Top Posts in 2019, #10: “Alan Sisto’s Tolkien Experience”

This holiday season, I am closing out the year with a countdown of my top ten posts of the year!

For 2019, the number ten post was: Alan Sisto’s Experience–Tolkien Experience Project (28)

This was the third-most popular entry from the Tolkien Experience Project this year!

Probably my favorite part of Alan’s entry was his answer to the question “What is your fondest experience of Tolkien’s work?” Alan answered:

smaller ppp logoTo be honest, I’m not sure I can narrow it down to just one. I’ve had an incredibly wonderful time (so far!) in walking through the legendarium for The Prancing Pony Podcast — I’ve learned so much, and it’s brought me closer connections to the Tolkien community than I ever would have imagined. And then there was the four or five year ‘drought’ where I didn’t read Tolkien (out of lack of time, not lack of interest), and the first time reading the books after that was like a desert wanderer stumbling upon the sweetest water.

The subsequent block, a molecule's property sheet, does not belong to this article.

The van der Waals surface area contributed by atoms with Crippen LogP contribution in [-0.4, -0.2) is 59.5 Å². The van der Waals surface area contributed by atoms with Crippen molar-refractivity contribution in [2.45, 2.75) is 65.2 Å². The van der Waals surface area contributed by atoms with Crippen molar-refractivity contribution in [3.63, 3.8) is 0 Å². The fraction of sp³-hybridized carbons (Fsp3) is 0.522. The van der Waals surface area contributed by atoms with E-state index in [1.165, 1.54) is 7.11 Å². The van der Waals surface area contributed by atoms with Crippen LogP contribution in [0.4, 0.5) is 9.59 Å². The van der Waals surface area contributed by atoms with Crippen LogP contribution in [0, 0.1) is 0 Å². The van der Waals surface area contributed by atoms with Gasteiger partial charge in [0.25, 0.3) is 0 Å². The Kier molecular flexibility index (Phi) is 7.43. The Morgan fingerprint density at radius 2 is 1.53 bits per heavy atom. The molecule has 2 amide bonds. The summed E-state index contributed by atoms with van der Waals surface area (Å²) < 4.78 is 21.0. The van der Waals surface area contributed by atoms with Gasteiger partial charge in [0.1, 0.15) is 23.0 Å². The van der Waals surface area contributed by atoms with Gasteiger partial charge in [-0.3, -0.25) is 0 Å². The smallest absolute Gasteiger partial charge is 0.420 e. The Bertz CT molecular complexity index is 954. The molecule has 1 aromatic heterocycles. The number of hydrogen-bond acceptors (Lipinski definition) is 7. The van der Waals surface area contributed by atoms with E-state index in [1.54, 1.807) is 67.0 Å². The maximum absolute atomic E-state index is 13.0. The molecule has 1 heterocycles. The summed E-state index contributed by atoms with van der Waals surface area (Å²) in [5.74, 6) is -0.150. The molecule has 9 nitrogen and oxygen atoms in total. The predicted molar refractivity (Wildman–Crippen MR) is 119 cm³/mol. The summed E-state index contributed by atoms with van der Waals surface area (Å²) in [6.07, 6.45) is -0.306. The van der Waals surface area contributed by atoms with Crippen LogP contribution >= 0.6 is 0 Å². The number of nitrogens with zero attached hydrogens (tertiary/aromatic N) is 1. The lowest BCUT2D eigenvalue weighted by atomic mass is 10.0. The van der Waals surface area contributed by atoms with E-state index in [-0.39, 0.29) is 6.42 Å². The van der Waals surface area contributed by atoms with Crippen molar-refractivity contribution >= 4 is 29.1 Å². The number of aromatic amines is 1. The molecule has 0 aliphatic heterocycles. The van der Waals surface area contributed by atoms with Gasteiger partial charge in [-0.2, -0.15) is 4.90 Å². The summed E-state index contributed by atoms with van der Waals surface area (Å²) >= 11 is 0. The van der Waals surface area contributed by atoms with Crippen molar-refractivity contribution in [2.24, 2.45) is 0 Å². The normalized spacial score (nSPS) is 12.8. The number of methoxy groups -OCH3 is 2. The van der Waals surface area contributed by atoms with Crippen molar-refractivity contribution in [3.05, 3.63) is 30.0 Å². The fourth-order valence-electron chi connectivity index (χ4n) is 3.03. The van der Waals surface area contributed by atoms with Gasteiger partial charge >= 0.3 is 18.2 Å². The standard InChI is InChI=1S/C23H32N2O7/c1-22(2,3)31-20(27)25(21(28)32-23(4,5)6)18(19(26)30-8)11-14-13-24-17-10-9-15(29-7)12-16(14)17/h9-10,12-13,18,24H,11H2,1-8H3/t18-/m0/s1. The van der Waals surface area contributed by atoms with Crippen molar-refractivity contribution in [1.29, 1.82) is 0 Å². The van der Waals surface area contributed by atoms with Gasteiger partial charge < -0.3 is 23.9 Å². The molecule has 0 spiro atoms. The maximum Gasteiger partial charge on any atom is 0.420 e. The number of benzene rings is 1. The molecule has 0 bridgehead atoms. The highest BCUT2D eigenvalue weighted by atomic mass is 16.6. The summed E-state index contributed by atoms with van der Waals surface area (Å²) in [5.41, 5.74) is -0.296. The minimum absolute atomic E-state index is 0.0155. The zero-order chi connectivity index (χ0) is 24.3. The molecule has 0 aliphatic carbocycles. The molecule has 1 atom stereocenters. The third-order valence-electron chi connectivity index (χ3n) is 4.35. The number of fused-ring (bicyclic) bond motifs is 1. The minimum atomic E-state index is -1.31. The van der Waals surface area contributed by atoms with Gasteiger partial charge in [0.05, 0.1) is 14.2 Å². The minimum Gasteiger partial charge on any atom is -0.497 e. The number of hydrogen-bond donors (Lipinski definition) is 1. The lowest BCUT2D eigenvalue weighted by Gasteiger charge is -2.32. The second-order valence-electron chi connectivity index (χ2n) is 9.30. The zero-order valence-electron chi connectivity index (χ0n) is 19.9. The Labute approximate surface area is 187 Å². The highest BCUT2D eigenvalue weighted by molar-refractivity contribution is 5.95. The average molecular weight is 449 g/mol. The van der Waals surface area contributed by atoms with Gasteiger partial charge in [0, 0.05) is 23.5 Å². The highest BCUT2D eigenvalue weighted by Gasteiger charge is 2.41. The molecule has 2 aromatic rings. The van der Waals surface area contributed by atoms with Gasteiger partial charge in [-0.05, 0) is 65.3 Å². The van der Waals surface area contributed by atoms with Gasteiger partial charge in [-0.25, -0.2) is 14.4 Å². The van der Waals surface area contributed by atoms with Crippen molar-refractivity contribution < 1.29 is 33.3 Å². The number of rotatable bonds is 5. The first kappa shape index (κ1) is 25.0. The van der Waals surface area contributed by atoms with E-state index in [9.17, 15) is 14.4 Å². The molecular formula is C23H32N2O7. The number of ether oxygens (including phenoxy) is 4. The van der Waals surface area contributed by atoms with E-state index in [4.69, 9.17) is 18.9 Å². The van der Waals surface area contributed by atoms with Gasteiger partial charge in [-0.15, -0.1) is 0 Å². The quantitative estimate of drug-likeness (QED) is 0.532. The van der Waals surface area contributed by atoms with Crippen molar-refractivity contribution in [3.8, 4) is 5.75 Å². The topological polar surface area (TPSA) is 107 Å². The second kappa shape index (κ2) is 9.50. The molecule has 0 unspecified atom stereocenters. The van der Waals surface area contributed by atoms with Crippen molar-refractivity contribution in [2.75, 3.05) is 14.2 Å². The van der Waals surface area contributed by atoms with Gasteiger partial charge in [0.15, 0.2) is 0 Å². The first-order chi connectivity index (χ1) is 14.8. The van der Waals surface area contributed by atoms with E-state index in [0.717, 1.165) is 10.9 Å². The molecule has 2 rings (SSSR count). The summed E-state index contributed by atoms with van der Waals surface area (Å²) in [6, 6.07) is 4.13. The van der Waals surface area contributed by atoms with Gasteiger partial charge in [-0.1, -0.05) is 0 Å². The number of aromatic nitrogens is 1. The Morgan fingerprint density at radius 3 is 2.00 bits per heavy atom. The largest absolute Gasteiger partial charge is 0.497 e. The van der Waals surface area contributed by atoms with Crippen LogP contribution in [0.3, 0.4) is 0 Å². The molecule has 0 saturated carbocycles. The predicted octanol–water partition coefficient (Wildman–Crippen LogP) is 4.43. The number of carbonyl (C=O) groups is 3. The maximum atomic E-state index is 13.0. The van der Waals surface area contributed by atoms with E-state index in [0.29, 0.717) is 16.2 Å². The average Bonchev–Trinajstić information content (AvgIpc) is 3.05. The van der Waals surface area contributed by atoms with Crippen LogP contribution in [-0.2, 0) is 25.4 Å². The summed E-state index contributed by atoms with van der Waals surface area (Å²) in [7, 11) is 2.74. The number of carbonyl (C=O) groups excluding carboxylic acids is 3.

But if I have to pick just one ‘fondest experience’, it would have been in the summer of 2001 — a few months before Peter Jackson’s film adaptations would come to theaters around the world. My wife had never read The Lord of the Rings but had shown some interest in the movie trailers and previews that we’d seen. I suggested she read the books before the films released so that she could experience them properly; her response was for us to read them together. So I bought a second set of paperbacks (my Ballantine set was nearing 20 years old, and was held together by tape and a very inadequate spell of binding) and we read together. Not just ‘together’ in the sense that we would each read a chapter every couple of days and stay mostly on track, no… by ‘together’, I mean we would find time and I would read aloud from the books while she followed along in her copy. Not only was it the first time I’d read the entirety of The Lord of the Rings aloud (an experience I highly recommend to anyone!), but I got to experience the story as a first-time reader vicariously through my wife. That first-time experience is something that, by definition, we can only experience once… but watching someone else have that first-time experience comes close, and is definitely my fondest experience of Tolkien’s work.

Be sure to go see the whole post and read Alan’s wonderful comments if you haven’t already!

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